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Old 12-06-2014, 18:39   #106
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Re: Scuba Gear for Basic Boat Maintenance

OK just so you know we're not snowing you on this. The thing is that at anchor in grenada the current sweeps most of the shrimp away. We scrape the bottom by positioning our bodies up current. My wife is the certified diver and she just quipped, "Females usually have less body hair so she gets away with it." Honestly...I just snorkel around the hull, scraping from the boot down as far as I can reach easily...I'm either just wearing a bating suit or most often nothing at all. guess the shrimp in the shots above are more extreme than what we get in or latitudes. Nevertheless I'mm telling the truth here and take it as I've related here folks. We're not in the habit of fabricating fast answers on forums such as this. We don't usually post here or on FB as some folks just like to shoot from the hip with unwarranted criticism ya know? Have a great summer. We'll be back in Grenada by August and cleaning the boat too before cruising northward toward Antigua/Barbuda and Montserrat again this winter (in colder water...brrrr) ;-)
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Old 12-06-2014, 21:55   #107
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Re: Scuba Gear for Basic Boat Maintenance

Don't see those shrimp or anything like them when cleaning the hull in this part of the world either.
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Old 13-06-2014, 00:01   #108
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pirate Re: Scuba Gear for Basic Boat Maintenance

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Originally Posted by StuM View Post
Don't see those shrimp or anything like them when cleaning the hull in this part of the world either.
I reread the post, and realized SH's saying they have those pesky shrimp to a lesser degree but in the current they don't stick to a smooth slick sleek sunscreened, toned tanned naturist Canadian female certified diver. Probably the Canadian aspect, eh?

I am curious about the bottom paint. 4 years in the tropics is outstanding. Whatcha using? How many coats of ablative? Tbt? How long between cleanings?
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Old 13-06-2014, 07:24   #109
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Re: Scuba Gear for Basic Boat Maintenance

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I reread the post, and realized SH's saying they have those pesky shrimp to a lesser degree but in the current they don't stick to a smooth slick sleek sunscreened, toned tanned naturist Canadian female certified diver. Probably the Canadian aspect, eh?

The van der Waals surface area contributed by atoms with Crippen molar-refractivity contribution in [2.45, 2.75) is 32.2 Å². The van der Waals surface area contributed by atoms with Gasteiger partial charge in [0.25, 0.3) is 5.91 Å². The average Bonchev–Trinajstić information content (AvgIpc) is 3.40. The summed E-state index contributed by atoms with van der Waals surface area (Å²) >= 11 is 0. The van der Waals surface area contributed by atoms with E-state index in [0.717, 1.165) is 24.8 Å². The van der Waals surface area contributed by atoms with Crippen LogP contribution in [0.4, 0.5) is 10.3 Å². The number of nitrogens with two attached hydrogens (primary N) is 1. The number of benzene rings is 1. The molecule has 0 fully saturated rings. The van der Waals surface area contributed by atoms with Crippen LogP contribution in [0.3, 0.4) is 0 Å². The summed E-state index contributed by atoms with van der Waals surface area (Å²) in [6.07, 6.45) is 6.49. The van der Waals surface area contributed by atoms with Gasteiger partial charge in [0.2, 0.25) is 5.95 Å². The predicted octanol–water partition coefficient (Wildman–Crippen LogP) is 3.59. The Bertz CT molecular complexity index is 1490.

I am curious about the bottom paint. 4 years in the tropics is outstanding. Whatcha using? How many coats of ablative? Tbt? How long between cleanings?
LOL from my 6'2" blonde wife of Dutch heritage!!!

We're using Vivid Caribe 3 coats in white so you can see the barnacles and mussels under the hull very plainly. We scrape the waterline and down 3 ft a couple of times a week during my morning swims. The SCUBA accessible lower portion is done every month or so...depending on which island we're anchored at and the strength of the currents etc. Granted, the antifouling is thin now and we plan to haul this summer for sure. Still....3-4 years is pretty good. Tin is available in Grenada and Trinidad but we'll recoat with a semi- hard ablative...Seahawk 44 in on our shopping list. The bootstripe will come down a few inches as we've lightened ship of much of the "Stuff" that we loaded the boat up with in Toronto before shoving off in 2008. Unlike the more isolated communities of Bahamas,groceries are easy to find in Eastern Caribbean so we don't need to haul 4 bottles of heinz ketchup and 24 cans of Bushes Brown beans etc like we used to. Sodastream sounded like a good alternative to carrying soda cans but the syrup and CO2 refills are problematical in Caribbean. Local beer and soda in cans is universally available.
Sorry for the subject change...just explaining the reversal of the bootstripe location. most folks raise it....ours is being lowered. :-)
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Old 13-06-2014, 10:28   #110
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Re: Scuba Gear for Basic Boat Maintenance

Had the same problem on a old 28 Sabre . The crab pot chain, broke the strut .
After the replacement i installed a cutter on the shaft.
Though a cutter will not stop chain it wii cut thru rope and you'll never know !
Thats a good thing..
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Old 13-06-2014, 11:05   #111
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Re: Scuba Gear for Basic Boat Maintenance